Most folks are aware that winter is a critical nutrition period as natural food is at its lowest availability and nutritional state. Many are hopefully ware that late summer can also be an important time as antler growth is reaching its peak and un-weaned fawns put added demands on maternal does. But I’d venture to guess fewer still realize how important supplemental feeding can be in the fall.
Most of the attention this time of year goes toward attraction, which is accomplished through food plots, supplemental feed or both. But with the right application, you can both attract deer and better meet their year-round nutritional needs.
The rut is a very stressful period for both bucks and does, but especially for the former. Despite what you may have heard, bucks do feed during the rut; just not much. Furthermore, they’re burning calories faster than they can take in. Just like athletes in training, the better shape deer – especially bucks – go into the rut, the better shape they’ll come out of it, and be prepared to withstand the rigors of winter.
Deer know what they need now. Growth has ceased and protein demands are much lower. They need food high in fats and carbohydrates to meet increased energy demands and help lay on winter fat.
Planting a hunting plot with something like Heartland Wildlife Institute’s Rack Maker Extreme fits the bill nicely. In addition to brassicas, it contains winter oats, winter rye and forage soybeans, foods deer not only seek out this time of year, but need.
In addition to being an important source of carbohydrates, these plants are also high in fiber, which makes up and increasing proportion of a deer’s fall and especially winter diet. Coarse fiber is difficult to digest, and it takes time for the deer’s digestive system to adjust. Get them adjusted now and it will be easier for them come winter.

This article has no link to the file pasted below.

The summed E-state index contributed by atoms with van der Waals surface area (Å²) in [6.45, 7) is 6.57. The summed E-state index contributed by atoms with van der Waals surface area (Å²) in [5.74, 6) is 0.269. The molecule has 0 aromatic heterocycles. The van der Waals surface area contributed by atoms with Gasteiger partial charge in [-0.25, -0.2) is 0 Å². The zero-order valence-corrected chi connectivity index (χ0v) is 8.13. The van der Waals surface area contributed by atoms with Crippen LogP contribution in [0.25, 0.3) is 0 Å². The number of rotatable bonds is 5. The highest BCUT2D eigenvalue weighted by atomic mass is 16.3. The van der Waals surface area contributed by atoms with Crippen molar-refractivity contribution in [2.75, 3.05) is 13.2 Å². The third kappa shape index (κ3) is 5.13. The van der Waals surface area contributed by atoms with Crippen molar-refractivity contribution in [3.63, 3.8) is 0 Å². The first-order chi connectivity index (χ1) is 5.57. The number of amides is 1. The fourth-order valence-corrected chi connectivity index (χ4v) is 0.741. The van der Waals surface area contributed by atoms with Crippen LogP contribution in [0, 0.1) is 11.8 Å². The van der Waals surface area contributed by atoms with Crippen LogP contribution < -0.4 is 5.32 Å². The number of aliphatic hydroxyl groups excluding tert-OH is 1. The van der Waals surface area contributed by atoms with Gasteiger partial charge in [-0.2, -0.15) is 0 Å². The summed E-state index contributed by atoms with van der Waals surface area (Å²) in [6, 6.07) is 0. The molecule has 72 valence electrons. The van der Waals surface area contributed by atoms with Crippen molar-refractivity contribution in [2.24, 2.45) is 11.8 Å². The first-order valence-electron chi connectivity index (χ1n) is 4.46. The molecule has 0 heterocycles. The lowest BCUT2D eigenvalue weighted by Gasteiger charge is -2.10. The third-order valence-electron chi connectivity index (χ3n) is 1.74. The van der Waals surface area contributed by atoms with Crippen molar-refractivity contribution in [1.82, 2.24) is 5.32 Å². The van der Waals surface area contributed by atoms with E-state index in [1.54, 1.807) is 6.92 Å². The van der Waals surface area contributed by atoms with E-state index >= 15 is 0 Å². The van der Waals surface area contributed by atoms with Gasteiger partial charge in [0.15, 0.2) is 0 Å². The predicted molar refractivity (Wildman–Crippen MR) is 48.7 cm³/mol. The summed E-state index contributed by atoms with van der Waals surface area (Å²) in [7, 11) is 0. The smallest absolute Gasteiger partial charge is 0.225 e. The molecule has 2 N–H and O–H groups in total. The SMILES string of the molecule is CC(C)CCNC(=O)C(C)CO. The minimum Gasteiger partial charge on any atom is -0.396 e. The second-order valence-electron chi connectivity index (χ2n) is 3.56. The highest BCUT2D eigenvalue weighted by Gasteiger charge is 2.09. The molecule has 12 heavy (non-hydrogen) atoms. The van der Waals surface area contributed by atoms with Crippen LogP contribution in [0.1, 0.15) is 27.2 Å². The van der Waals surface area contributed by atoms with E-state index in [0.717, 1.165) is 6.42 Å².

Supplemental feeding this time of year most often consists of corn. It’s a strong attractant, and a good source of quick energy, but provides less of the proper nutrition deer need this time of year. Furthermore, it can actually detract from the ability of a deer’s complex digestive system to fully process an increasingly high fiber diet.
A far better option is to provide a formulation that contains a good mix of carbs, fiber and protein, like Heartland’s Rack Maker Deer Blocks. Flavored with two favorite fall deer foods, acorn and apple, they’ll be every bit as attractive as corn. And in addition to more appropriate nutrition, they also contain an additive called OptiFermXL, an enzyme that enhances rumen function and fiber digestion. And they provide a complete source of vitamins, minerals, and other growth factors that help enhance animal vigor.
With the right combination of both food plot blends and supplemental feed you can make your hunting areas more attractive to the deer you’ll eventually harvest, and provide better nutrition for the ones you don’t.
Bob Humphrey is a certified wildlife biologist whose company, Quality Wildlife, works with private landowners to improve wildlife habitat.